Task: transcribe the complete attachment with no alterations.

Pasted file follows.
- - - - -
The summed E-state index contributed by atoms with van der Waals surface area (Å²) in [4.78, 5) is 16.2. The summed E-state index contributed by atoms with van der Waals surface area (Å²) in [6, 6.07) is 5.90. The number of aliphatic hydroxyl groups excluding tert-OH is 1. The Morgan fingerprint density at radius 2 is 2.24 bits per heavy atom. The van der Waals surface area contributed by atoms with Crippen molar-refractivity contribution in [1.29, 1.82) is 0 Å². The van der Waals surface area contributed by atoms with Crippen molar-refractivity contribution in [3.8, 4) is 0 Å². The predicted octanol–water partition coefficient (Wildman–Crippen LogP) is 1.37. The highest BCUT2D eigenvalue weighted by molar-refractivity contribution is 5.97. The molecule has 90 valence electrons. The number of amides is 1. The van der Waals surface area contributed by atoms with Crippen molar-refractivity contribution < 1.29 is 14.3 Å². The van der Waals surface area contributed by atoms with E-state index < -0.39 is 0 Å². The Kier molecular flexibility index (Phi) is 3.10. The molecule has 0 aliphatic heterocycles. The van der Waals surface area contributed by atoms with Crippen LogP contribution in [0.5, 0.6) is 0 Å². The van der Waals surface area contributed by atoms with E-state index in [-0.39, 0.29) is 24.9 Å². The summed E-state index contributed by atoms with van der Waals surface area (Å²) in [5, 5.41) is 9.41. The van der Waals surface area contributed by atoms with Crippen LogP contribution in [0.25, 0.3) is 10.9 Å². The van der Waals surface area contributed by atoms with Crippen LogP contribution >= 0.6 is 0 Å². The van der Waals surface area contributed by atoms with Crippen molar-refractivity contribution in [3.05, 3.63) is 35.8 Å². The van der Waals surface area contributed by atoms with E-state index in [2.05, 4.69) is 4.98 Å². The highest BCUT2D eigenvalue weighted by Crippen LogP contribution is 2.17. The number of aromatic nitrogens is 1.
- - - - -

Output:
The summed E-state index contributed by atoms with van der Waals surface area (Å²) in [4.78, 5) is 16.2. The summed E-state index contributed by atoms with van der Waals surface area (Å²) in [6, 6.07) is 5.90. The number of aliphatic hydroxyl groups excluding tert-OH is 1. The Morgan fingerprint density at radius 2 is 2.24 bits per heavy atom. The van der Waals surface area contributed by atoms with Crippen molar-refractivity contribution in [1.29, 1.82) is 0 Å². The van der Waals surface area contributed by atoms with Crippen molar-refractivity contribution in [3.8, 4) is 0 Å². The predicted octanol–water partition coefficient (Wildman–Crippen LogP) is 1.37. The highest BCUT2D eigenvalue weighted by molar-refractivity contribution is 5.97. The molecule has 90 valence electrons. The number of amides is 1. The van der Waals surface area contributed by atoms with Crippen molar-refractivity contribution < 1.29 is 14.3 Å². The van der Waals surface area contributed by atoms with E-state index < -0.39 is 0 Å². The Kier molecular flexibility index (Phi) is 3.10. The molecule has 0 aliphatic heterocycles. The van der Waals surface area contributed by atoms with Crippen LogP contribution in [0.5, 0.6) is 0 Å². The van der Waals surface area contributed by atoms with E-state index in [-0.39, 0.29) is 24.9 Å². The summed E-state index contributed by atoms with van der Waals surface area (Å²) in [5, 5.41) is 9.41. The van der Waals surface area contributed by atoms with Crippen LogP contribution in [0.25, 0.3) is 10.9 Å². The van der Waals surface area contributed by atoms with Crippen LogP contribution >= 0.6 is 0 Å². The van der Waals surface area contributed by atoms with Crippen molar-refractivity contribution in [3.05, 3.63) is 35.8 Å². The van der Waals surface area contributed by atoms with E-state index in [2.05, 4.69) is 4.98 Å². The highest BCUT2D eigenvalue weighted by Crippen LogP contribution is 2.17. The number of aromatic nitrogens is 1.